Eurozone Strains Linger

Eurozone Strains Linger

European stock indices retreated on Monday from last week’s seven-year high.



Disappointing economic updates from China and Japan along with underwhelming German industrial production data pushed the market lower.
The Stoxx Europe 600 declined 0.4% after rising 1.8% on Friday. France’s CAC 40 also fell 0.4%, while the UK’s FTSE 100 dropped 0.7% and Italy’s FTSE MIB lost 0.3%.

A recent report from China showed imports were unexpectedly down 6.7% in November despite economists’ forecast of 3% growth. Additionally, Japan’s economy contracted more than initially projected in the third quarter – 1.9% rather than 1.6%.

“While lower commodity prices may have placed a downward bias on the import number, the extent of the negative surprise, coupled with the overvalued [Chinese yuan], suggests there was in fact a real element of much slower domestic demand,” Sue Trinh, senior currency strategist with RBC Capital Markets, noted to MarketWatch.

New credit ratings push Italy down, Ireland up
Standard & Poor’s latest credit ratings included a downgrade for Italy and an upgrade for Ireland, according to The Wall Street Journal. The divergence indicated that eurozone pressures are still very much alive.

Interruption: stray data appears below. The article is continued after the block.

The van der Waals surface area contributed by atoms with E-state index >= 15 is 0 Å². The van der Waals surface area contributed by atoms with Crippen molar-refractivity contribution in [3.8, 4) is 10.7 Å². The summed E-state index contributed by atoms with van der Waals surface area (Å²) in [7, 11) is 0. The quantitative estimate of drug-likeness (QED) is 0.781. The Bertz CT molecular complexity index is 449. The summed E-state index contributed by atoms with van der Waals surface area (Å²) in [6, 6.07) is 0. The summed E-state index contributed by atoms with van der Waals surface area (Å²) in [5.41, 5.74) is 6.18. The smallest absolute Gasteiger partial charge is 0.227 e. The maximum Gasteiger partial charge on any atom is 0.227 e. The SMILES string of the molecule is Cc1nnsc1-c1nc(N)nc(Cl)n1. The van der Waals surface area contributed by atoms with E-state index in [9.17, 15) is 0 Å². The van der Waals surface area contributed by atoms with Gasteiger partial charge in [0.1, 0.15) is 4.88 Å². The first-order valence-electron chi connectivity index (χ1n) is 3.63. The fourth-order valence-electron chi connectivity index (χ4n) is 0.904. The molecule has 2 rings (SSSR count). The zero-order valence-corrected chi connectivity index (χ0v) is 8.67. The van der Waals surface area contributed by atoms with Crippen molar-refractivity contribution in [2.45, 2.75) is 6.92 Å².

Ireland was granted single-A status – a vote of confidence that the nation is stronger than those of its peers affected by the economic crisis. S&P speculated Ireland’s gross domestic product would grow 3.5% through 2017, while gross national debt should decline from 136% of GDP in 2013 to 106% in 2017. Ireland’s labor and product markets have flexibility that its eurozone peers lack, giving the nation the ability to react to market conditions more rapidly.

On the other hand, S&P reduced Italy’s rating to triple-B-minus – almost an exact contrast with Ireland. Italy’s GDP is forecast to grow by only 0.5% through 2017 and gross national debt is expected to rise to 133.5% by 2016. Italy’s labor costs are rising, not falling, and restricting the nation’s ability to adapt.

The widening gap is cause for concern for European Central Bank President Mario Draghi. Successful monetary policy in the eurozone would influence growth for all members – not strength in some and weakness in others.

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